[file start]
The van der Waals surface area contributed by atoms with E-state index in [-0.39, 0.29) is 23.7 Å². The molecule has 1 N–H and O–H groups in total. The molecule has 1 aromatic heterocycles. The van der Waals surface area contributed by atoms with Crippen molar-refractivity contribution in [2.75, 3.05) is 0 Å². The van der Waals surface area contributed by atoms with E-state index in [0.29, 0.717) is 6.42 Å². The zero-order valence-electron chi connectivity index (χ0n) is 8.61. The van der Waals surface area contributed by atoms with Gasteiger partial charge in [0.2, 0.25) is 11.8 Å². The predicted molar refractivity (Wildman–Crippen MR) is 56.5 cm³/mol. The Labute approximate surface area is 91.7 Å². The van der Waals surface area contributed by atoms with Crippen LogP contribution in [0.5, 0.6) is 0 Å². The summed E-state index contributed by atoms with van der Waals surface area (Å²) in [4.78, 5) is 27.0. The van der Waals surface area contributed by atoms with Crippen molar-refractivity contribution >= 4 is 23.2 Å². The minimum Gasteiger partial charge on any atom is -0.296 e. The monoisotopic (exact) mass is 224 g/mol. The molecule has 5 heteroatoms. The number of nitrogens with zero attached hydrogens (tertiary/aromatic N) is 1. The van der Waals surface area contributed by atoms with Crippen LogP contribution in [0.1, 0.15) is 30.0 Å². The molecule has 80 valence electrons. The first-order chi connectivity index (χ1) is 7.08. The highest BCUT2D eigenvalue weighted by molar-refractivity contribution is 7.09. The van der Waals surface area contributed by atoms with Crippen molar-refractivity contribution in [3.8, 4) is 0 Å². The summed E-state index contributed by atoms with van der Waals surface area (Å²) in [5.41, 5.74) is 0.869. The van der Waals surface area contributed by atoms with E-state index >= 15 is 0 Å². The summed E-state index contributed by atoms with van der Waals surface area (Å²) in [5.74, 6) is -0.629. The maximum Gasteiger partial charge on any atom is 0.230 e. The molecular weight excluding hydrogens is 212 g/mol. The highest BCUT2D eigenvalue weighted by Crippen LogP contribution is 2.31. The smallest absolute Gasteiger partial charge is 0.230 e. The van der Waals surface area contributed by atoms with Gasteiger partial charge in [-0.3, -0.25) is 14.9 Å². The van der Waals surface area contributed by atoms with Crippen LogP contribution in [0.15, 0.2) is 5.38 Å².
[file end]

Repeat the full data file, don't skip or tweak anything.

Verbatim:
The van der Waals surface area contributed by atoms with E-state index in [-0.39, 0.29) is 23.7 Å². The molecule has 1 N–H and O–H groups in total. The molecule has 1 aromatic heterocycles. The van der Waals surface area contributed by atoms with Crippen molar-refractivity contribution in [2.75, 3.05) is 0 Å². The van der Waals surface area contributed by atoms with E-state index in [0.29, 0.717) is 6.42 Å². The zero-order valence-electron chi connectivity index (χ0n) is 8.61. The van der Waals surface area contributed by atoms with Gasteiger partial charge in [0.2, 0.25) is 11.8 Å². The predicted molar refractivity (Wildman–Crippen MR) is 56.5 cm³/mol. The Labute approximate surface area is 91.7 Å². The van der Waals surface area contributed by atoms with Crippen LogP contribution in [0.5, 0.6) is 0 Å². The summed E-state index contributed by atoms with van der Waals surface area (Å²) in [4.78, 5) is 27.0. The van der Waals surface area contributed by atoms with Crippen molar-refractivity contribution >= 4 is 23.2 Å². The minimum Gasteiger partial charge on any atom is -0.296 e. The monoisotopic (exact) mass is 224 g/mol. The molecule has 5 heteroatoms. The number of nitrogens with zero attached hydrogens (tertiary/aromatic N) is 1. The van der Waals surface area contributed by atoms with Crippen LogP contribution in [0.1, 0.15) is 30.0 Å². The molecule has 80 valence electrons. The first-order chi connectivity index (χ1) is 7.08. The highest BCUT2D eigenvalue weighted by molar-refractivity contribution is 7.09. The van der Waals surface area contributed by atoms with Crippen molar-refractivity contribution in [3.8, 4) is 0 Å². The summed E-state index contributed by atoms with van der Waals surface area (Å²) in [5.41, 5.74) is 0.869. The van der Waals surface area contributed by atoms with E-state index >= 15 is 0 Å². The summed E-state index contributed by atoms with van der Waals surface area (Å²) in [5.74, 6) is -0.629. The maximum Gasteiger partial charge on any atom is 0.230 e. The molecular weight excluding hydrogens is 212 g/mol. The highest BCUT2D eigenvalue weighted by Crippen LogP contribution is 2.31. The smallest absolute Gasteiger partial charge is 0.230 e. The van der Waals surface area contributed by atoms with Gasteiger partial charge in [-0.3, -0.25) is 14.9 Å². The van der Waals surface area contributed by atoms with Crippen LogP contribution in [0.15, 0.2) is 5.38 Å².